Sunday, January 16, 2011

False Allegations Against Teachers

Seven years ago some girls alleged that Sheffield teacher Robert King had groped them, the case went to court and he was found not guilty. The Education Secretary told Sheffield Council that no action should be taken to bar him from teaching. This didn't happen, as you can see from the news article here and here

I don't want to focus too much on this individual case, as to be honest, I don't really want dyslexic teachers who need 'teaching aids' in front of my kids thank you very much and there were 'other issues' cited by the Council which haven't been disclosed, so we need to be careful before judging whether the school should have got rid of him. (I admit that's a bit rich coming from me.)

The point I do want to make however is that false allegations made against a teacher really can ruin the rest of their lives. Successive Governments have promised to address this problem and the sooner they get on with doing so, the better. It is so easy for a vindictive pupil to make up an allegation, which will always be always treated extremely seriously, escalating rapidly through the Head, the Police and the Courts without the child ever really being given an opportunity to retract their tale. (Which is why when they are finally cross examined in Court by a barrister, their claim is often found to be full of contradictions). Unfortunately by this time it is too late for the poor teacher whose life is in tatters.

7 comments:

Kimpatsu said...

OK, but what are you going to do in cases where the accusation is true? Ignore the child?

English Pensioner said...

I went on one of our pensioners outings, and at one stop I was talking to our coach driver. It seems that he had been a language teacher until one of the girls, to whom he had given (what she considered to be) unsatisfactory marks, threatened to complain that he had "touched her up" and that her friend would confirm this. He reported this to the head who suggested that this could be considering as preparing the ground for an alibi!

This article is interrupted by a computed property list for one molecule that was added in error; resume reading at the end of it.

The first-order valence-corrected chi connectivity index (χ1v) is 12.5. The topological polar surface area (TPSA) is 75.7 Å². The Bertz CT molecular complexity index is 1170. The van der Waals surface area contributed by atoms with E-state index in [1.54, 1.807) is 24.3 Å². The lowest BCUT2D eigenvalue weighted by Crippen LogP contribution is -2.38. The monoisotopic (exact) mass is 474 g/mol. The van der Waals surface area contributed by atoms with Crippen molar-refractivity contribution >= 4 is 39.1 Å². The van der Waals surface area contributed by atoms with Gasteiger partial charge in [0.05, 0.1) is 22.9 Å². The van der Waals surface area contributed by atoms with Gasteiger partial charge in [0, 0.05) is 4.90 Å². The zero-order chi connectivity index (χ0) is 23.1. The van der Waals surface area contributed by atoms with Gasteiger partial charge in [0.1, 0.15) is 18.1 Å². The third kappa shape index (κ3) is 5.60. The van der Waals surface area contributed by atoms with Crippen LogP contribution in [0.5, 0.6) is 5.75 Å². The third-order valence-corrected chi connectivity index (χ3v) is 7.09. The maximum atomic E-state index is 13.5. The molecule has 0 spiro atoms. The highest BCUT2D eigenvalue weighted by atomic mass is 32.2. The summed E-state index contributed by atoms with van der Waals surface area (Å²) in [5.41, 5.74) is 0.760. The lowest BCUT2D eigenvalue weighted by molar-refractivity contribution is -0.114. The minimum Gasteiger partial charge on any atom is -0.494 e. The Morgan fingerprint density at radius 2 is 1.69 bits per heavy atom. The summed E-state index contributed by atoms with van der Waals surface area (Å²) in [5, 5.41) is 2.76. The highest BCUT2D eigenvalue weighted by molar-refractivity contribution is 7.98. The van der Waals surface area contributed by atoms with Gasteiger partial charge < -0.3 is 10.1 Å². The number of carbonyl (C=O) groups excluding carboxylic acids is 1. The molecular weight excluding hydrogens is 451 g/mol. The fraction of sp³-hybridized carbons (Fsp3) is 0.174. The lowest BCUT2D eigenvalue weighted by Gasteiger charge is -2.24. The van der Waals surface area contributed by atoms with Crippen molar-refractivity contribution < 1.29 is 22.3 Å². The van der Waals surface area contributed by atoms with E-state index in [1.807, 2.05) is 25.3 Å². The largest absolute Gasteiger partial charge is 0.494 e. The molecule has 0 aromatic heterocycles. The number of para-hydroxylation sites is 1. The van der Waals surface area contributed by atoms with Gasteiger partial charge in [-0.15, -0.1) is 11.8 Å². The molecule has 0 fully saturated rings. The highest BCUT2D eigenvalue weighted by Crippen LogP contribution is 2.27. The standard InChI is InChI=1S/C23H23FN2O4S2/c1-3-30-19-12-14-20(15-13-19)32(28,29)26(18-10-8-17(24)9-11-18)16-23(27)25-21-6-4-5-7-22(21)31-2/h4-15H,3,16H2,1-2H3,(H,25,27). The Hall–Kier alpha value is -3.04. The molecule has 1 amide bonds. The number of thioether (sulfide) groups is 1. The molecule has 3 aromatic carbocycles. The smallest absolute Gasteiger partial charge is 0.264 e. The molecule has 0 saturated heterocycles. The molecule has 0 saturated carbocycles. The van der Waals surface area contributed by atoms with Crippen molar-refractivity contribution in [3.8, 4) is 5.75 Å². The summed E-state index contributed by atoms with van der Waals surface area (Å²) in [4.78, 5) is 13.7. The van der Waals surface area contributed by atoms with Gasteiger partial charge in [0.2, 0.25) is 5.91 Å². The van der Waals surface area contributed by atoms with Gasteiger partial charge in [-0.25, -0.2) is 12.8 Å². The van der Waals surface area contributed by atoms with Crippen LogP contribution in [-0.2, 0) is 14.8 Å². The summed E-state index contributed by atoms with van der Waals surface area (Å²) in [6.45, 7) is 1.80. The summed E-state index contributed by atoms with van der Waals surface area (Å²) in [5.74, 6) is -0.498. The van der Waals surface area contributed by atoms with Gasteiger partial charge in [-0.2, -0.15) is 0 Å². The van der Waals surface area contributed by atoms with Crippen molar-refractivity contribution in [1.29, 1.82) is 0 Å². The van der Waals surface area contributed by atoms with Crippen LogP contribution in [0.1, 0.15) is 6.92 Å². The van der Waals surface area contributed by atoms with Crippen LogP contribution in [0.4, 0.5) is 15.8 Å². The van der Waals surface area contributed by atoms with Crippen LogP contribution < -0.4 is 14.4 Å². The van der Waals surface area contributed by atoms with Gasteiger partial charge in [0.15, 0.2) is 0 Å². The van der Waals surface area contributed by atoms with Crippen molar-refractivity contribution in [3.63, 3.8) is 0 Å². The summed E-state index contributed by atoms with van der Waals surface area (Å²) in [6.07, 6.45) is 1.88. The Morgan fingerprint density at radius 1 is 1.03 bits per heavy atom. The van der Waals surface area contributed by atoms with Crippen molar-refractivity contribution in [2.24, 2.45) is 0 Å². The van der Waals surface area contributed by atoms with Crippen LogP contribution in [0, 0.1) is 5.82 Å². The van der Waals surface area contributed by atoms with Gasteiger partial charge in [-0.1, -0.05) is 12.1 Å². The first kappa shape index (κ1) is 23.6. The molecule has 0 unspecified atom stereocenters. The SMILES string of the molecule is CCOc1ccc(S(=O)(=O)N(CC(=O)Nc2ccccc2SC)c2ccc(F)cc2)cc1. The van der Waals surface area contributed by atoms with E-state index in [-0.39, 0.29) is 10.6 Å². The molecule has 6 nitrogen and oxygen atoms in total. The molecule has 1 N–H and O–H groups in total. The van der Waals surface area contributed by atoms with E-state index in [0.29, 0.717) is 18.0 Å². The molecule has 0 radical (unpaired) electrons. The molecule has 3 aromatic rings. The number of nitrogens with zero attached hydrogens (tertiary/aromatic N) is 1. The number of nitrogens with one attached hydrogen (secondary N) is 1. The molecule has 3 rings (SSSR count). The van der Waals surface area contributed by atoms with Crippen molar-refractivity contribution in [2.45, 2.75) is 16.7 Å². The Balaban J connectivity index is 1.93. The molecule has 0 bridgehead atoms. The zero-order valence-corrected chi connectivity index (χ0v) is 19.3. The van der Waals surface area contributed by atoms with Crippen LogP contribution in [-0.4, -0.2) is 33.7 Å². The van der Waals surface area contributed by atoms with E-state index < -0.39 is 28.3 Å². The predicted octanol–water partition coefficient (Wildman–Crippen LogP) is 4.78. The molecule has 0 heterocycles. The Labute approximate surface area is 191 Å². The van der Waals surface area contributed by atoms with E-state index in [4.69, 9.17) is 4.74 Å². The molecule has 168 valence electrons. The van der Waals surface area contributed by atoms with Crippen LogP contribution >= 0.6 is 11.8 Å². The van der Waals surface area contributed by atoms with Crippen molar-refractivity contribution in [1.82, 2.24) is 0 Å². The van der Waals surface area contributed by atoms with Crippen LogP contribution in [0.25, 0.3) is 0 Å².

As a result, he gave the girl the marks she wanted and gave up teaching - he said that he was not prepared to put his whole family through the consequences of a complaint.
Seems to me that whatever teachers do they are in a "no win" situation.

Anonymous said...

Ok Kimpatsu what is your answer to English Pensioner ?

The Defence Brief said...

I hate to disagree Frank, but a child making an allegation is given ample opportunity to retract.

They will be spoken to no doubt by the head teacher. When the police are called the officers will find out what happened before the child is taken to a special interview room where they are questioned about the allegation by a police officer specially trained for the task and who is supervised through out and receives feedback during the (always lengthy) video recorded interview as to contradictions or holes in the child's story.

Often the contradictions are glaring but the policy seems to be to proceed regardless of how believable an account given is.

Anonymous said...

So our justice system is not fit for purpose but we know that.

Kimpatsu are you saying although he was found not guilty he really was guilty and the obvious no smoke without fire.

Damned if you do damned if you don't eh!

I hope you are never on the end of a malicious allegation.

Anonymous said...

What happens, Kimpatsu, is that the allegation is investigated without fear or favour, with anonymity for the accused , and the normal presumption of innocence applying. If it can be proved beyond reasonable doubt that the allegation was fabricated, the system comes down on the pupil like a ton of bricks.

JH said...

Anon 23:11 that is certainly not what happened in a case in my school in the last 5 years. The teacher was suspended, had no anonymity and no action was taken against the pupils as they were in year 11 by the time their allegations were shown to be untrue.